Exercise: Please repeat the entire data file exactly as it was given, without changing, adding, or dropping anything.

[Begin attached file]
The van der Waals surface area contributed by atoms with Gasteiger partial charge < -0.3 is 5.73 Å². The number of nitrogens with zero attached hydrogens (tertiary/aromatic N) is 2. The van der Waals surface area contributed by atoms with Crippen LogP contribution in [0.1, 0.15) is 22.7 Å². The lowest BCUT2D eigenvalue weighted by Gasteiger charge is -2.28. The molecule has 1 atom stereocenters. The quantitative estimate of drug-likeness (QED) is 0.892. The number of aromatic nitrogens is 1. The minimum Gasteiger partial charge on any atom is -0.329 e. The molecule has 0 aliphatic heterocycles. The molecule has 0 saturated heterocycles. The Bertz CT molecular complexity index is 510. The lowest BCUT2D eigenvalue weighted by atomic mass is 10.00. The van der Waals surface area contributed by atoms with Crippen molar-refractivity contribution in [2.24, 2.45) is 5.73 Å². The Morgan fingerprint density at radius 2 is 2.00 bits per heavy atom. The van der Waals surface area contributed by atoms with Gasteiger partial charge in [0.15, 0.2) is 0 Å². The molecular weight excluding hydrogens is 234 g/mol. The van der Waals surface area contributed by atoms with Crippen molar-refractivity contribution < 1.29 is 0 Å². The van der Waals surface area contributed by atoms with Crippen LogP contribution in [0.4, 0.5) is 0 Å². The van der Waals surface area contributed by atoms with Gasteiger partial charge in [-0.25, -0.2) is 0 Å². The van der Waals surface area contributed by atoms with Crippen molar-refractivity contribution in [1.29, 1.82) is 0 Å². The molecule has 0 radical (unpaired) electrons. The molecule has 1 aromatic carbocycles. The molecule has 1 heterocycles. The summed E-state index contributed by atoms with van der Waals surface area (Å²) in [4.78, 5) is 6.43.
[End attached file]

The van der Waals surface area contributed by atoms with Gasteiger partial charge < -0.3 is 5.73 Å². The number of nitrogens with zero attached hydrogens (tertiary/aromatic N) is 2. The van der Waals surface area contributed by atoms with Crippen LogP contribution in [0.1, 0.15) is 22.7 Å². The lowest BCUT2D eigenvalue weighted by Gasteiger charge is -2.28. The molecule has 1 atom stereocenters. The quantitative estimate of drug-likeness (QED) is 0.892. The number of aromatic nitrogens is 1. The minimum Gasteiger partial charge on any atom is -0.329 e. The molecule has 0 aliphatic heterocycles. The molecule has 0 saturated heterocycles. The Bertz CT molecular complexity index is 510. The lowest BCUT2D eigenvalue weighted by atomic mass is 10.00. The van der Waals surface area contributed by atoms with Crippen molar-refractivity contribution in [2.24, 2.45) is 5.73 Å². The Morgan fingerprint density at radius 2 is 2.00 bits per heavy atom. The van der Waals surface area contributed by atoms with Gasteiger partial charge in [0.15, 0.2) is 0 Å². The molecular weight excluding hydrogens is 234 g/mol. The van der Waals surface area contributed by atoms with Crippen molar-refractivity contribution < 1.29 is 0 Å². The van der Waals surface area contributed by atoms with Crippen LogP contribution in [0.4, 0.5) is 0 Å². The van der Waals surface area contributed by atoms with Gasteiger partial charge in [-0.25, -0.2) is 0 Å². The van der Waals surface area contributed by atoms with Crippen molar-refractivity contribution in [1.29, 1.82) is 0 Å². The molecule has 0 radical (unpaired) electrons. The molecule has 1 aromatic carbocycles. The molecule has 1 heterocycles. The summed E-state index contributed by atoms with van der Waals surface area (Å²) in [4.78, 5) is 6.43.